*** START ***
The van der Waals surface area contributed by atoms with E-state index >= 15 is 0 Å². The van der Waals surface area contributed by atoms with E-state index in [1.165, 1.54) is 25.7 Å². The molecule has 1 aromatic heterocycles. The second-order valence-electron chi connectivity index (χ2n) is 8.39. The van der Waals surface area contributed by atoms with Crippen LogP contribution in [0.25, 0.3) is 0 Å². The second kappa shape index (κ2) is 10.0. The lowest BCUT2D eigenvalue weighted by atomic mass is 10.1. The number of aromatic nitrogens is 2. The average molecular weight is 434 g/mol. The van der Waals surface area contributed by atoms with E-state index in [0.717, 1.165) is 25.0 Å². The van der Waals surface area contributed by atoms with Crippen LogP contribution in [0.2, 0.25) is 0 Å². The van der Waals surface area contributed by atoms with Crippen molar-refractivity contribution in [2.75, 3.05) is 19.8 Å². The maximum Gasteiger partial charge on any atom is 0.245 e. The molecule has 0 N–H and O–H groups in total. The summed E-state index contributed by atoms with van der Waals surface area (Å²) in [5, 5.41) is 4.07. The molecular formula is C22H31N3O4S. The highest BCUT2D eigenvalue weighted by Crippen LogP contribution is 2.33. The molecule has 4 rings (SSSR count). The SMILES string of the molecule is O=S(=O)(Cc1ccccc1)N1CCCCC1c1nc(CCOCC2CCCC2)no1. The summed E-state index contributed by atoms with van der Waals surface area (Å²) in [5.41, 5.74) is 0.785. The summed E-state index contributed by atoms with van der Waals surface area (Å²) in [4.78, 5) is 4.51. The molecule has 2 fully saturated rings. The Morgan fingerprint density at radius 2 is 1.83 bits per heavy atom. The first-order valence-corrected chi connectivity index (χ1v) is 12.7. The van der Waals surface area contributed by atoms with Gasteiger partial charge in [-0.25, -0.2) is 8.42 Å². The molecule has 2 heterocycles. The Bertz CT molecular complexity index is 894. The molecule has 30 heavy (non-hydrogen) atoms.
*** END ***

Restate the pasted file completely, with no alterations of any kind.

The van der Waals surface area contributed by atoms with E-state index >= 15 is 0 Å². The van der Waals surface area contributed by atoms with E-state index in [1.165, 1.54) is 25.7 Å². The molecule has 1 aromatic heterocycles. The second-order valence-electron chi connectivity index (χ2n) is 8.39. The van der Waals surface area contributed by atoms with Crippen LogP contribution in [0.25, 0.3) is 0 Å². The second kappa shape index (κ2) is 10.0. The lowest BCUT2D eigenvalue weighted by atomic mass is 10.1. The number of aromatic nitrogens is 2. The average molecular weight is 434 g/mol. The van der Waals surface area contributed by atoms with E-state index in [0.717, 1.165) is 25.0 Å². The van der Waals surface area contributed by atoms with Crippen LogP contribution in [0.2, 0.25) is 0 Å². The van der Waals surface area contributed by atoms with Crippen molar-refractivity contribution in [2.75, 3.05) is 19.8 Å². The maximum Gasteiger partial charge on any atom is 0.245 e. The molecule has 0 N–H and O–H groups in total. The summed E-state index contributed by atoms with van der Waals surface area (Å²) in [5, 5.41) is 4.07. The molecular formula is C22H31N3O4S. The highest BCUT2D eigenvalue weighted by Crippen LogP contribution is 2.33. The molecule has 4 rings (SSSR count). The SMILES string of the molecule is O=S(=O)(Cc1ccccc1)N1CCCCC1c1nc(CCOCC2CCCC2)no1. The summed E-state index contributed by atoms with van der Waals surface area (Å²) in [5.41, 5.74) is 0.785. The summed E-state index contributed by atoms with van der Waals surface area (Å²) in [4.78, 5) is 4.51. The molecule has 2 fully saturated rings. The Morgan fingerprint density at radius 2 is 1.83 bits per heavy atom. The first-order valence-corrected chi connectivity index (χ1v) is 12.7. The van der Waals surface area contributed by atoms with Gasteiger partial charge in [-0.25, -0.2) is 8.42 Å². The molecule has 2 heterocycles. The Bertz CT molecular complexity index is 894. The molecule has 30 heavy (non-hydrogen) atoms.